Few would debate all life is connected. Even with understanding of life’s connectivity, scientific data to make and defend savvy, action-based decisions on pivotal species preservation is critical. The world’s largest primate, the Grauer's gorilla, is caught in the conflict crossfires within the Democratic Republic of Congo and in dire need of a coordinated, executable, conservation-focused plan for species conservation, and the world’s leading conservation organizations have joined together to fight for the survival of the endangered eastern lowland gorilla (Gorilla beringei graueri).
Endangered and in need of monitoring
Classified as Endangered on the International Union for Conservation of Nature’s highly regarded Red List of Threatened Species, new surveys are vital to accurately assess Grauer’s gorilla conservation status and to identify the highest priority populations for focused conservation efforts and long-term monitoring. Dario Merlo of the Jane Goodall Institute indicates, “Conserving the remaining Grauer’s gorilla populations, as well as chimpanzees in the area, requires a dynamic approach and the participation of all areas of society from national government to local communities.”
Found only in the mountain and mid-altitude forests of the eastern Democratic Republic of Congo, Grauer's gorilla is the largest of the four gorilla subspecies and the largest primate in the world. With their entire range consumed in conflict since 1996, important populations of Grauer’s and their chimpanzee (Pan troglodytes schweinfurthii) relatives have gone largely unmonitored. Different sources have offered varying population estimates since that time, but their true status is unknown.
Need for data
Since 2003, several attempts have been made to survey parts of the Grauer’s gorilla’s range. While results from these preliminary surveys found that gorillas still exist at several key sites, they also documented what appears to be a severe decline of 50-80% since the 1990s.
Stuart Nixon of Fauna & Flora International states, “Today, the remaining Grauer’s gorilla populations are small and localised and occur in regions of intense illegal mining activity and insecurity. Until we can complete the much-needed surveys, our best guess is that between 2,000 and 10,000 gorillas remain in around 14 isolated populations. Without a dedicated effort, the next 10 years will be marked by continuing local extinctions of this forgotten gorilla.”
Joint efforts of leading conservation organizations
The Jane Goodall Institute, Fauna & Flora International, the Wildlife Conservation Society, the Frankfurt Zoological Society, Conservation International, the Dian Fossey Gorilla Fund International, and local conservation organizations have partnered with the Institut Congolais pour la Conservation de la Nature (ICCN), the Ministry of the Environment, Nature Conservation and Tourism, national military and police authorities, and local communities to support the implementation of a recently completed International Union for Conservation of Nature Conservation Action Plan for great apes in the eastern Democratic Republic of Congo.
The action plan represents an important milestone in the conservation of great apes in the DRC, bringing together a large number of government and civilian stakeholders and a panel of ape conservation experts to identify essential actions to slow the decline of gorillas and chimpanzees in the region.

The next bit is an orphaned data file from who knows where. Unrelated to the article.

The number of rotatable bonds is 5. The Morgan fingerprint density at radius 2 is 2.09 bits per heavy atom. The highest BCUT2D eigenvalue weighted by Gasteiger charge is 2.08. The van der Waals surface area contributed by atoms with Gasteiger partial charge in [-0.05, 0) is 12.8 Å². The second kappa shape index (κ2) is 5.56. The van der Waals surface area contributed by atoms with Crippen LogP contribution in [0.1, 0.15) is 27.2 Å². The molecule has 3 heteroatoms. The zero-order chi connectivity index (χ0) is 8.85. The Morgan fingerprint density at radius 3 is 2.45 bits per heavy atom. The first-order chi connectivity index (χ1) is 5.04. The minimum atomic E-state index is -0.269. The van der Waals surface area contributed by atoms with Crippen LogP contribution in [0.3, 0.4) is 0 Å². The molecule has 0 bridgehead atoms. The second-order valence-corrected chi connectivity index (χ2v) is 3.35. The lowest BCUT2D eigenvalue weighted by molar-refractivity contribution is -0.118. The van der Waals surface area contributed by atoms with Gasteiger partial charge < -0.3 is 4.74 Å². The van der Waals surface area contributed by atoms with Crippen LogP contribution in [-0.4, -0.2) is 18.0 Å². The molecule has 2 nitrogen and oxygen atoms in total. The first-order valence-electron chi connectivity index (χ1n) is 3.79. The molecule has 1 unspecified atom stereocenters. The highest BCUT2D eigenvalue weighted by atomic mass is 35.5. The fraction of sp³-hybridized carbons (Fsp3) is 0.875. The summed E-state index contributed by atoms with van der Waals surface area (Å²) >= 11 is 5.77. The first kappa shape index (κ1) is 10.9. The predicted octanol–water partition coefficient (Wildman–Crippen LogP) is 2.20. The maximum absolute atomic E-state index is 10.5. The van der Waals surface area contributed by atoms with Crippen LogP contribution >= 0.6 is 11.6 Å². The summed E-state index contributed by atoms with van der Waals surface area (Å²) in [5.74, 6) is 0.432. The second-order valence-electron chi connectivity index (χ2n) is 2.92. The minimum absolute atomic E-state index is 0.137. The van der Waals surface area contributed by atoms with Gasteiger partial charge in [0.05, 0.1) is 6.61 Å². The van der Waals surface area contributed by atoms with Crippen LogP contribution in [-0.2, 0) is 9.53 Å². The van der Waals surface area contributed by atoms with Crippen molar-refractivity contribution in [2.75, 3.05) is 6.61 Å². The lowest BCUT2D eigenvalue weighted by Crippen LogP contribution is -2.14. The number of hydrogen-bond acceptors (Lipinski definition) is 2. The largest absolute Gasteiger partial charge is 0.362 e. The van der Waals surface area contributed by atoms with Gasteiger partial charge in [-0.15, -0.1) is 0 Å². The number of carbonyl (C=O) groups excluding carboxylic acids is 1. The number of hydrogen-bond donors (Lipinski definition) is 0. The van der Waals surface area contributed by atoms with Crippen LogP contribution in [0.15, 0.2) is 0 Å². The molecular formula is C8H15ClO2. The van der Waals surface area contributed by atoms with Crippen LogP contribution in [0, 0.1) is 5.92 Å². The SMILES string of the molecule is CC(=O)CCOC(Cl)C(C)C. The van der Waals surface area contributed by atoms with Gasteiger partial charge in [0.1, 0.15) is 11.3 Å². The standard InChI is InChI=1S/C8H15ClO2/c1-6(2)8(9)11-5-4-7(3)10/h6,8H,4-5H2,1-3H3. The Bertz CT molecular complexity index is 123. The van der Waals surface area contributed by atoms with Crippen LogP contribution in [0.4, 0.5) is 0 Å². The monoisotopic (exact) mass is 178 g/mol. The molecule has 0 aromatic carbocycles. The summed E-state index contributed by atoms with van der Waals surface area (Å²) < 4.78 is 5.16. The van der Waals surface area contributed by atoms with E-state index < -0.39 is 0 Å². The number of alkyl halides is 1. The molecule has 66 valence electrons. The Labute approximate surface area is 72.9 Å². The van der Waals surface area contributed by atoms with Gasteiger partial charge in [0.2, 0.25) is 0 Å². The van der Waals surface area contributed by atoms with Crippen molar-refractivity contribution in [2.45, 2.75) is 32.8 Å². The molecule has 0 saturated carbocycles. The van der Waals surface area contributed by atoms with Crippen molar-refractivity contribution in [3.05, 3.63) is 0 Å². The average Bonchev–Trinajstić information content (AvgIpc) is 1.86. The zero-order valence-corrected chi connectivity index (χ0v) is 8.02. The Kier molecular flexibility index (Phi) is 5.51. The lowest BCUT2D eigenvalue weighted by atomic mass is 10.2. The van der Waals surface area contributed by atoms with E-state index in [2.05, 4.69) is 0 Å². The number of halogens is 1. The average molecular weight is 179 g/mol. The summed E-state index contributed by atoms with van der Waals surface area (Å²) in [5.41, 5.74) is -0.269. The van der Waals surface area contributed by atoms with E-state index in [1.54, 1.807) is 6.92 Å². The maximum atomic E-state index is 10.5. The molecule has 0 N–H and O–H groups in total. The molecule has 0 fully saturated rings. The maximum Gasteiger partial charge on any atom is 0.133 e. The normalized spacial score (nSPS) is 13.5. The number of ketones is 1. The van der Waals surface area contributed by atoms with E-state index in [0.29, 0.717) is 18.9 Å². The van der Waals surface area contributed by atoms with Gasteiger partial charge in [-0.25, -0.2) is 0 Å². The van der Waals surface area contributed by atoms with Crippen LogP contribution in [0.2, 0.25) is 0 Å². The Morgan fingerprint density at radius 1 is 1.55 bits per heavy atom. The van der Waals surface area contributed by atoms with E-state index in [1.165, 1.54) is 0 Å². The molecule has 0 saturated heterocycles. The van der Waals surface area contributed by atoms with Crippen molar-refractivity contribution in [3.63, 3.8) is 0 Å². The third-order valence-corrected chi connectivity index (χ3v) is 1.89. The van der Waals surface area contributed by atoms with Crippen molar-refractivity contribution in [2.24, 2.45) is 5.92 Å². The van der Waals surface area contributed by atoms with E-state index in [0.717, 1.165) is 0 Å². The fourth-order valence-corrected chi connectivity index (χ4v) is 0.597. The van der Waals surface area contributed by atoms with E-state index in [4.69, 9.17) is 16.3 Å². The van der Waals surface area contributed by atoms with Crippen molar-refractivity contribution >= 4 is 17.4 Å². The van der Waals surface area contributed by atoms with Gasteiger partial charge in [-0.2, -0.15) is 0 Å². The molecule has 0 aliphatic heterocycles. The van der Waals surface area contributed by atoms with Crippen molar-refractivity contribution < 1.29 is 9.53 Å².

Having identified and agreed on the need for a coordinated and consolidated approach, the in-country teams are now working closely, each taking the lead on a component of the plan while supporting the others with their expertise. One of the key activities identified is the need to assess the true status of gorillas and chimpanzees in the region.
Andrew Plumptre of the Wildlife Conservation Society indicates, “The Wildlife Conservation Society, Fauna & Flora International and the Jane Goodall Institute have designed a new scientific approach to survey this endangered ape across its 80,000 square kilometer range with statistical help from the Max Planck Institute of Evolutionary Anthropology. Together we will be testing a new survey technique that will allow improved future monitoring of this species in a more cost-effective manner. This design will allow us to be more confident about the impacts of the civil war in the Democratic Republic of Congo on Grauer’s gorilla numbers.”
Use of cutting edge technologies
Lilian Pintea of the Jane Goodall Institute states, “With support from Google, DigitalGlobe, and Esri, we are also applying innovative, cutting-edge mobile mapping, satellite imagery, and cloud-based technologies to equip survey teams with high-resolution base maps and enable local communities to contribute to ape monitoring efforts.”
Award-winning, Canadian geneticist and environmentalist David Suzuki indicates, “We all live downstream.” The world network is connected, and actions taken to preserve individual species influence the well-being of the entire environment. As the world’s leading conservation groups unite to save the world’s largest primate, responsibility for the modern environment’s world network falls on the shoulders of the human species. Surely, the loss of the endangered Grauer’s gorilla would be a painful rip in life’s vital and fragile web.
Find the take in this article to be helpful? National and Global Education materials as well as National and International Travel articles come from a husband and wife creative team, who travel extensively as photonaturalists and writers. One is an experienced scientist with a doctorate in Material Sciences and background in optics research. The other is former Vice President of GKE (Global Knowledge Exchange), who served as a US Web-based Education Commissioner during the Clinton administration, and was a former US National Tech&Learning Teacher of the Year.
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